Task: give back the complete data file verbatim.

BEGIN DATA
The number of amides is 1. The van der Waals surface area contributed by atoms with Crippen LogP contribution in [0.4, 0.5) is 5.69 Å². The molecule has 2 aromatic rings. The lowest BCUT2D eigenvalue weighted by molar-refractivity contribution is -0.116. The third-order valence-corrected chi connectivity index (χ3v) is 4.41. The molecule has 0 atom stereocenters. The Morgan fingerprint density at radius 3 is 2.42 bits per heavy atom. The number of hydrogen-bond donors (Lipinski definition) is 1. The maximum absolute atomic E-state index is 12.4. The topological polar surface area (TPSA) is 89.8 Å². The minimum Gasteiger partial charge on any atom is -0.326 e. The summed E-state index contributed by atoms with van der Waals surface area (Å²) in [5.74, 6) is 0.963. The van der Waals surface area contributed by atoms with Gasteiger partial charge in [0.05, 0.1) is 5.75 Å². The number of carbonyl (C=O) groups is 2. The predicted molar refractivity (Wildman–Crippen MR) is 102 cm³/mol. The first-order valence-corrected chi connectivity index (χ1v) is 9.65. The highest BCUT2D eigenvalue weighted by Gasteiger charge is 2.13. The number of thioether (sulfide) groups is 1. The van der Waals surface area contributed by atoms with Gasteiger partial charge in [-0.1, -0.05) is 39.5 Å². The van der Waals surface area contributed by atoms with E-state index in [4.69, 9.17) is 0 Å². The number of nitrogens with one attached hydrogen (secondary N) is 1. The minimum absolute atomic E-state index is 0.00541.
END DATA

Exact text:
The number of amides is 1. The van der Waals surface area contributed by atoms with Crippen LogP contribution in [0.4, 0.5) is 5.69 Å². The molecule has 2 aromatic rings. The lowest BCUT2D eigenvalue weighted by molar-refractivity contribution is -0.116. The third-order valence-corrected chi connectivity index (χ3v) is 4.41. The molecule has 0 atom stereocenters. The Morgan fingerprint density at radius 3 is 2.42 bits per heavy atom. The number of hydrogen-bond donors (Lipinski definition) is 1. The maximum absolute atomic E-state index is 12.4. The topological polar surface area (TPSA) is 89.8 Å². The minimum Gasteiger partial charge on any atom is -0.326 e. The summed E-state index contributed by atoms with van der Waals surface area (Å²) in [5.74, 6) is 0.963. The van der Waals surface area contributed by atoms with Gasteiger partial charge in [0.05, 0.1) is 5.75 Å². The number of carbonyl (C=O) groups is 2. The predicted molar refractivity (Wildman–Crippen MR) is 102 cm³/mol. The first-order valence-corrected chi connectivity index (χ1v) is 9.65. The highest BCUT2D eigenvalue weighted by Gasteiger charge is 2.13. The number of thioether (sulfide) groups is 1. The van der Waals surface area contributed by atoms with Gasteiger partial charge in [-0.1, -0.05) is 39.5 Å². The van der Waals surface area contributed by atoms with E-state index in [4.69, 9.17) is 0 Å². The number of nitrogens with one attached hydrogen (secondary N) is 1. The minimum absolute atomic E-state index is 0.00541.